In a way, then, it's no surprise that Mercado found stage work soon after finishing her commitments to "Idol" - especially since judge Simon Cowell criticized her pop performances as "too Broadway."

"Simon's comments didn't bother me," Mercado says, "It's always been a dream of mine to appear on Broadway, and Deena is a role that I can relate to.

"We both grew up in the projects. Our moms supported us and were our No. 1 fans. Deena and I both have moments of second-guessing ourselves when we don't believe in our talents and abilities."

To win the role, she had to submit to a rigorous series of tryouts and callbacks.

"I kind of felt like I was in high school all over again," she says. "Each time I made it to the next round of cuts, they gave me something new to work on and learn. ... I get nervous now every time I go into a room and there's a table with someone sitting behind it and writing remarks on a piece of paper."

But Mercado stood out right away.

"She won the part hands down," Longbottom says. "Syesha is a star. She's got it in her DNA. There are times when I'm not even sure that she's aware of how good she is, which is refreshing."

And, though Sparks might seem to be an unconventional choice to co-choreograph a big Broadway musical, Longbottom took his inspiration from an equally unusual choice made by Michael Bennett, the famed director of the original 1981 production.

"He hired Michael Peters, an African-American who had choreographed for Michael Jackson's videos, and they shared a Tony for their 'Dreamgirls' choreography," Longbottom says.

"I'd become a fan ... watching Shane on 'So You Think You Can Dance.' He's absolutely a breath of fresh air, and I wanted someone with street cred to help me choreograph this show. I grew up with tap shoes on, and Shane is this hip-hop boy. Both perspectives are important for 'Dreamgirls.' "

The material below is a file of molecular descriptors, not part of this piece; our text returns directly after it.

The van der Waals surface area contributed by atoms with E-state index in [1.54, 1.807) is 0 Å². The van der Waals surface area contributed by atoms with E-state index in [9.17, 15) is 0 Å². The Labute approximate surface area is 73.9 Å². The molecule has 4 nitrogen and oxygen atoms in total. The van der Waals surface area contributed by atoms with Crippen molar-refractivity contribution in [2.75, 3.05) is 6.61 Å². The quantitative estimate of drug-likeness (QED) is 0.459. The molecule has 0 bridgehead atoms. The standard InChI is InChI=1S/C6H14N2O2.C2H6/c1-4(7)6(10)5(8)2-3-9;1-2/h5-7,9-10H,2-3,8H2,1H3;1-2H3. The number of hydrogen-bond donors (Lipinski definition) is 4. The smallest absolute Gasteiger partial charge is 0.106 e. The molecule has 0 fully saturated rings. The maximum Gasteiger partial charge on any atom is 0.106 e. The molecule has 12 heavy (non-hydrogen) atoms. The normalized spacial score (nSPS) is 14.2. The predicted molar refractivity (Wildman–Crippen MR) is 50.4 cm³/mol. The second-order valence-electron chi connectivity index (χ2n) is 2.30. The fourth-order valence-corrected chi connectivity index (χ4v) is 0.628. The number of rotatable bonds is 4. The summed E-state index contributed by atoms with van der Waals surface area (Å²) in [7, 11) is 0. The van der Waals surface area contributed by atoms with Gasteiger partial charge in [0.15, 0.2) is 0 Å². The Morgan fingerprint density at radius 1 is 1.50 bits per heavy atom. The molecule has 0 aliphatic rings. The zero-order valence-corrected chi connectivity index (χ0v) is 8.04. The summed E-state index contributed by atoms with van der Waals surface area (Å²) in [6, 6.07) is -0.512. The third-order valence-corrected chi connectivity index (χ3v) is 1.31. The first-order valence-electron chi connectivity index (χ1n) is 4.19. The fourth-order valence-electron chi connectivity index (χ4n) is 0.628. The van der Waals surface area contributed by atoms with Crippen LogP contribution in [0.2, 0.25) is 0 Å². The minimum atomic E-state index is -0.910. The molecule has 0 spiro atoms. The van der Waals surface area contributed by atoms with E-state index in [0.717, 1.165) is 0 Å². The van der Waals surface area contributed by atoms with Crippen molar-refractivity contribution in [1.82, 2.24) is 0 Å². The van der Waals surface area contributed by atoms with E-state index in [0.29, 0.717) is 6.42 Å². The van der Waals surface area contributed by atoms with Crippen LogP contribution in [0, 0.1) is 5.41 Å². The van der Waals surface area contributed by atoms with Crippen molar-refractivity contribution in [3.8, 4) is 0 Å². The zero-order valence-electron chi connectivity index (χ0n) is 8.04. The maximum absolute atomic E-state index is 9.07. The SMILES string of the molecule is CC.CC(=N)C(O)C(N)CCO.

Sparks says working on "Dreamgirls" was eye-opening and "the best experience in the world." His style can be detected most clearly in "Steppin' to the Bad Side," in which the Dreams realize that a white girl group has stolen one of their songs and turned it into a mainstream hit.

"The music is angry, and the anger needed to come out in the choreography," Longbottom says. "Shane created a black Busby Berkeley moment."

Mercado and Sparks hope "Dreamgirls" won't be their last experience in musical theater, and if they get their wish, Broadway might become an even more interesting place.

Mercado would love to lend her vocals to "Ragtime" in the role of Sarah, an unwed mother who seeks to bury her baby alive.

Sparks, meanwhile, is trying to find backers for a full-length dance musical about the 2006 murder of children in Darfur called "The Rise of the Crown."

"This is a story that needs to be heard," he says.

If you go
"Dreamgirls" runs Wednesday through Dec. 27 at the France-Merrick Performing Arts Center, 12 N. Eutaw St. Showtimes are 8 p.m. Monday-Friday; 2 p.m., 8 p.m. Saturdays, 1 p.m., 6:30 p.m. Sundays. No show Dec. 24. Tickets cost $20-$65. Call 410-547-7328 or go to france-merrickpac.com.